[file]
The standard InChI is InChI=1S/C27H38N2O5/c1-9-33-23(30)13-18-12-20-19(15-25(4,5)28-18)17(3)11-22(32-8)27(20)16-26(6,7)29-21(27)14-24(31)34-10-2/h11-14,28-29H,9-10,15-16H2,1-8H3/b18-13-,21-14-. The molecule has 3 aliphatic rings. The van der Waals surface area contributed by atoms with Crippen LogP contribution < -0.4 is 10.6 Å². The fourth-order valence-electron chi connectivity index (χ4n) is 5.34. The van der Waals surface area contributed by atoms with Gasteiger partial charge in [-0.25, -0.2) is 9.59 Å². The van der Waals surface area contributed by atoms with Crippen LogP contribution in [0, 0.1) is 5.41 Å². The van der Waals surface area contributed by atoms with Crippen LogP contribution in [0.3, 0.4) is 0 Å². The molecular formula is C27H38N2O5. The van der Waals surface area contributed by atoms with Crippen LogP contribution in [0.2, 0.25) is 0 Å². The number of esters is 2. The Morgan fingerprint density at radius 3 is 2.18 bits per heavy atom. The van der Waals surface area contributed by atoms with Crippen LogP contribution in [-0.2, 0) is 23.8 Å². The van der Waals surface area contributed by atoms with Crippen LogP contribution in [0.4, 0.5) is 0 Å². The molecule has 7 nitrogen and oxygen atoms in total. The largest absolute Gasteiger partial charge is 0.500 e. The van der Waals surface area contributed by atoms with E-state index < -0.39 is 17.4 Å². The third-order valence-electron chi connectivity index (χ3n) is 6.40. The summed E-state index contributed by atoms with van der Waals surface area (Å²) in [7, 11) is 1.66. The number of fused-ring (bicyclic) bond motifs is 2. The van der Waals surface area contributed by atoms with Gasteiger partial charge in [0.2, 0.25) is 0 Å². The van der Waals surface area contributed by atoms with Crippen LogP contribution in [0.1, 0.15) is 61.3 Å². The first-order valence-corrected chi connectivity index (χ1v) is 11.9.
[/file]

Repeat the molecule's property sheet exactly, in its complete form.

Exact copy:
The standard InChI is InChI=1S/C27H38N2O5/c1-9-33-23(30)13-18-12-20-19(15-25(4,5)28-18)17(3)11-22(32-8)27(20)16-26(6,7)29-21(27)14-24(31)34-10-2/h11-14,28-29H,9-10,15-16H2,1-8H3/b18-13-,21-14-. The molecule has 3 aliphatic rings. The van der Waals surface area contributed by atoms with Crippen LogP contribution < -0.4 is 10.6 Å². The fourth-order valence-electron chi connectivity index (χ4n) is 5.34. The van der Waals surface area contributed by atoms with Gasteiger partial charge in [-0.25, -0.2) is 9.59 Å². The van der Waals surface area contributed by atoms with Crippen LogP contribution in [0, 0.1) is 5.41 Å². The van der Waals surface area contributed by atoms with Crippen LogP contribution in [0.3, 0.4) is 0 Å². The molecular formula is C27H38N2O5. The van der Waals surface area contributed by atoms with Crippen LogP contribution in [0.2, 0.25) is 0 Å². The number of esters is 2. The Morgan fingerprint density at radius 3 is 2.18 bits per heavy atom. The van der Waals surface area contributed by atoms with Crippen LogP contribution in [-0.2, 0) is 23.8 Å². The van der Waals surface area contributed by atoms with Crippen LogP contribution in [0.4, 0.5) is 0 Å². The molecule has 7 nitrogen and oxygen atoms in total. The largest absolute Gasteiger partial charge is 0.500 e. The van der Waals surface area contributed by atoms with E-state index < -0.39 is 17.4 Å². The third-order valence-electron chi connectivity index (χ3n) is 6.40. The summed E-state index contributed by atoms with van der Waals surface area (Å²) in [7, 11) is 1.66. The number of fused-ring (bicyclic) bond motifs is 2. The van der Waals surface area contributed by atoms with Gasteiger partial charge in [0.2, 0.25) is 0 Å². The van der Waals surface area contributed by atoms with Crippen LogP contribution in [0.1, 0.15) is 61.3 Å². The first-order valence-corrected chi connectivity index (χ1v) is 11.9.